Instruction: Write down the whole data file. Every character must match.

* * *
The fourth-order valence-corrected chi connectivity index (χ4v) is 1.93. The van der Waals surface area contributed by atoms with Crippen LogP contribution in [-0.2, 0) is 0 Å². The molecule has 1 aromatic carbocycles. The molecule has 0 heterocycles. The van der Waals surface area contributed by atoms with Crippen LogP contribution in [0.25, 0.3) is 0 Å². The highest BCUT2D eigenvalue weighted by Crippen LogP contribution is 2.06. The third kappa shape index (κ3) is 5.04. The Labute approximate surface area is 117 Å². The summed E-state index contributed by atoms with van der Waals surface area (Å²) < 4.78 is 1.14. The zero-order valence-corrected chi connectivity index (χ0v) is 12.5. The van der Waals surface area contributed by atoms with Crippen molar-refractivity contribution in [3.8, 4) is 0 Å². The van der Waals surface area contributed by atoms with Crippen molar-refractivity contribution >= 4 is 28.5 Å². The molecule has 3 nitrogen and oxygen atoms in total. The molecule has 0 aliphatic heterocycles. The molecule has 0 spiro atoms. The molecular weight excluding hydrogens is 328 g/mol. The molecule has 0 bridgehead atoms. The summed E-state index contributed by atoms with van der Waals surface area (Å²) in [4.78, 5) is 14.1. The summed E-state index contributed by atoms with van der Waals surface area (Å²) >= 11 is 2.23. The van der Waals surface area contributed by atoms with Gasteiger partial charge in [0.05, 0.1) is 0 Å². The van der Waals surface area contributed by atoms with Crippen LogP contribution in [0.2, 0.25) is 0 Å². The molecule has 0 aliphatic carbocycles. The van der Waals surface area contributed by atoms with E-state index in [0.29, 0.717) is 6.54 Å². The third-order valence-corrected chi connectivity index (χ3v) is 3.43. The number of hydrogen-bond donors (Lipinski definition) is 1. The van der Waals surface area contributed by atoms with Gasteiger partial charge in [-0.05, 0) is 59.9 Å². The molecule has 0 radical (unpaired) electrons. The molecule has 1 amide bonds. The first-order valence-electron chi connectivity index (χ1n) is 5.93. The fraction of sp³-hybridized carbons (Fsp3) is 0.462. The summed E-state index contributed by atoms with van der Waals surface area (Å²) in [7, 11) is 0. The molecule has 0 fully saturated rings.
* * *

The fourth-order valence-corrected chi connectivity index (χ4v) is 1.93. The van der Waals surface area contributed by atoms with Crippen LogP contribution in [-0.2, 0) is 0 Å². The molecule has 1 aromatic carbocycles. The molecule has 0 heterocycles. The van der Waals surface area contributed by atoms with Crippen LogP contribution in [0.25, 0.3) is 0 Å². The highest BCUT2D eigenvalue weighted by Crippen LogP contribution is 2.06. The third kappa shape index (κ3) is 5.04. The Labute approximate surface area is 117 Å². The summed E-state index contributed by atoms with van der Waals surface area (Å²) < 4.78 is 1.14. The zero-order valence-corrected chi connectivity index (χ0v) is 12.5. The van der Waals surface area contributed by atoms with Crippen molar-refractivity contribution in [3.8, 4) is 0 Å². The van der Waals surface area contributed by atoms with Crippen molar-refractivity contribution >= 4 is 28.5 Å². The molecule has 3 nitrogen and oxygen atoms in total. The molecule has 0 aliphatic heterocycles. The molecule has 0 spiro atoms. The molecular weight excluding hydrogens is 328 g/mol. The molecule has 0 bridgehead atoms. The summed E-state index contributed by atoms with van der Waals surface area (Å²) in [4.78, 5) is 14.1. The summed E-state index contributed by atoms with van der Waals surface area (Å²) >= 11 is 2.23. The van der Waals surface area contributed by atoms with Gasteiger partial charge in [0.05, 0.1) is 0 Å². The van der Waals surface area contributed by atoms with Crippen LogP contribution in [0.2, 0.25) is 0 Å². The molecule has 0 aliphatic carbocycles. The van der Waals surface area contributed by atoms with E-state index in [0.29, 0.717) is 6.54 Å². The third-order valence-corrected chi connectivity index (χ3v) is 3.43. The number of hydrogen-bond donors (Lipinski definition) is 1. The van der Waals surface area contributed by atoms with Gasteiger partial charge in [-0.05, 0) is 59.9 Å². The molecule has 0 radical (unpaired) electrons. The molecule has 1 amide bonds. The first-order valence-electron chi connectivity index (χ1n) is 5.93. The fraction of sp³-hybridized carbons (Fsp3) is 0.462. The summed E-state index contributed by atoms with van der Waals surface area (Å²) in [7, 11) is 0. The molecule has 0 fully saturated rings.